How often is your favourite song not playing on the radio when you switch on your car radio? How often is the time on your clock not 3.33pm or 12.12pm when you give it a quick glance? How often does the person on the other end of that handshake not have the same name as you? We are constantly surrounded by normality and order. There is little reason to recall the first song heard this morning vividly or the exact time on the clock at last glance, why would we? The chances are it had little personal relevance. Then, there is a moment in which our song comes plays when we needed to hear it the most. Maybe, for the past three days you have coincidentally looked at the clock the moment it strikes noon. It is easy to disregard the millions of non-coincidental moments in our lives during this one odd moment that has caught us off guard. The problem is this moment can distort a worldview for a lifetime.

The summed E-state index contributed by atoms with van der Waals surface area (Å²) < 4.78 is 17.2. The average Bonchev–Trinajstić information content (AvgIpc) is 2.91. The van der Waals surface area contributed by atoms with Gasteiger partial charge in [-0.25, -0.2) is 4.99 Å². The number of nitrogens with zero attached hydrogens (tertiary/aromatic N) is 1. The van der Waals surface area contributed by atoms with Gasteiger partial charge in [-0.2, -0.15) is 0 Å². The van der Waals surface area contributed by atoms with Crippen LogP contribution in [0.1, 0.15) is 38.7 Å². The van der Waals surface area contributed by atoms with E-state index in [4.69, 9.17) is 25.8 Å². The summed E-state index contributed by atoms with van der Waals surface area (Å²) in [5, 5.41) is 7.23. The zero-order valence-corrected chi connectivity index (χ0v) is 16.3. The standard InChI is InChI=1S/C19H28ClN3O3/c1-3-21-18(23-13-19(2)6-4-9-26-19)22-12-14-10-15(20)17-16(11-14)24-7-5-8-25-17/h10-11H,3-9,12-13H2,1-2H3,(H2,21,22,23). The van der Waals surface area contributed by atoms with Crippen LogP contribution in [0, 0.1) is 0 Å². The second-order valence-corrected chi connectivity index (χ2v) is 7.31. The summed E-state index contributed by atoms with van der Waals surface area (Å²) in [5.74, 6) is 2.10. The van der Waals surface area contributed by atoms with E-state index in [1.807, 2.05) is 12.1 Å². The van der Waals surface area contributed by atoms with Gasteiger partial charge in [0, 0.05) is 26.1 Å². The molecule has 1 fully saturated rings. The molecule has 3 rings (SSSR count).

I guess the Big Bang was a little different, it was the one event that got everything started. Yet, who is to say there wasn’t a million similar expansions, all too fast or too slow, before the one that allowed me to type this post into my keyboard? We don’t have the capabilities to suggest this, so I will refrain from treating it as the gospel truth, it would be silly to. It isn’t like our universe was necessarily set up for life from day one. Despite occurring 13.7 billion years ago, our earth only formed as a result 4.6 billion years ago, and human characteristics barely emerged into the millions (of years ago). Where is the coincidence in that?
If I have had to wait 13.7 billion years for the universe to favour my existence, even for a relatively brief moment in time, would it be accurate to say living goes against all odds? And why is God exempt from the same harsh criticism of having the odds against him? I was told a universe that produces the conditions that can support life would be one-in-a number with plenty of zero’s. I am willing to bet the odds of a God ‘just being there’ has a few more on the end.